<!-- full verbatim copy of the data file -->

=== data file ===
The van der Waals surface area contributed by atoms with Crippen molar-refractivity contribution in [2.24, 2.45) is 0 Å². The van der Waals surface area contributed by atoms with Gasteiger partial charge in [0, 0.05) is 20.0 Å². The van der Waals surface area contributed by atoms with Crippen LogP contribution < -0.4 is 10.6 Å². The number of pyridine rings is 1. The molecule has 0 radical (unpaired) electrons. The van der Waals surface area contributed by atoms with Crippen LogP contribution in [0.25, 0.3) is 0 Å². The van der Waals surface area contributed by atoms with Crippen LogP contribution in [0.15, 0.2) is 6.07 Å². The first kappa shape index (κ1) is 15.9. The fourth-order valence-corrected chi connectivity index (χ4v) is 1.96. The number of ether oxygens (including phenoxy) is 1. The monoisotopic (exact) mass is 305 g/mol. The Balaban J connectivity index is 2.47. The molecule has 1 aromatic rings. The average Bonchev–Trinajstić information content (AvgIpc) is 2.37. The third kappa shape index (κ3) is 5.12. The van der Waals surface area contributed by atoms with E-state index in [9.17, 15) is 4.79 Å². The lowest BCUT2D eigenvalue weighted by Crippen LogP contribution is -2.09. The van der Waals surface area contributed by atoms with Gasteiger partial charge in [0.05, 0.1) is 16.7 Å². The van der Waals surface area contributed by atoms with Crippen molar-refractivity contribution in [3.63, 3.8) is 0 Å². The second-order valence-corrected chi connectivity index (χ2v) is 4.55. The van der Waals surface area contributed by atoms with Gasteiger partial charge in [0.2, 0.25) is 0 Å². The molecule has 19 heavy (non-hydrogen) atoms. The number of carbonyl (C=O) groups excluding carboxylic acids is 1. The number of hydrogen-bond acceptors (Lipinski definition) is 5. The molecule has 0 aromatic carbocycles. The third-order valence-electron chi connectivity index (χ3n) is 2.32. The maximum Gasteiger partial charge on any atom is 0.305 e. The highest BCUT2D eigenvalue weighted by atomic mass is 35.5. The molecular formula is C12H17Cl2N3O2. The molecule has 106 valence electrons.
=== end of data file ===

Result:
The van der Waals surface area contributed by atoms with Crippen molar-refractivity contribution in [2.24, 2.45) is 0 Å². The van der Waals surface area contributed by atoms with Gasteiger partial charge in [0, 0.05) is 20.0 Å². The van der Waals surface area contributed by atoms with Crippen LogP contribution < -0.4 is 10.6 Å². The number of pyridine rings is 1. The molecule has 0 radical (unpaired) electrons. The van der Waals surface area contributed by atoms with Crippen LogP contribution in [0.25, 0.3) is 0 Å². The van der Waals surface area contributed by atoms with Crippen LogP contribution in [0.15, 0.2) is 6.07 Å². The first kappa shape index (κ1) is 15.9. The fourth-order valence-corrected chi connectivity index (χ4v) is 1.96. The number of ether oxygens (including phenoxy) is 1. The monoisotopic (exact) mass is 305 g/mol. The Balaban J connectivity index is 2.47. The molecule has 1 aromatic rings. The average Bonchev–Trinajstić information content (AvgIpc) is 2.37. The third kappa shape index (κ3) is 5.12. The van der Waals surface area contributed by atoms with E-state index in [9.17, 15) is 4.79 Å². The lowest BCUT2D eigenvalue weighted by Crippen LogP contribution is -2.09. The van der Waals surface area contributed by atoms with Gasteiger partial charge in [0.05, 0.1) is 16.7 Å². The van der Waals surface area contributed by atoms with Crippen molar-refractivity contribution in [3.63, 3.8) is 0 Å². The second-order valence-corrected chi connectivity index (χ2v) is 4.55. The van der Waals surface area contributed by atoms with Gasteiger partial charge in [0.2, 0.25) is 0 Å². The molecule has 19 heavy (non-hydrogen) atoms. The number of carbonyl (C=O) groups excluding carboxylic acids is 1. The number of hydrogen-bond acceptors (Lipinski definition) is 5. The molecule has 0 aromatic carbocycles. The third-order valence-electron chi connectivity index (χ3n) is 2.32. The maximum Gasteiger partial charge on any atom is 0.305 e. The highest BCUT2D eigenvalue weighted by atomic mass is 35.5. The molecular formula is C12H17Cl2N3O2. The molecule has 106 valence electrons.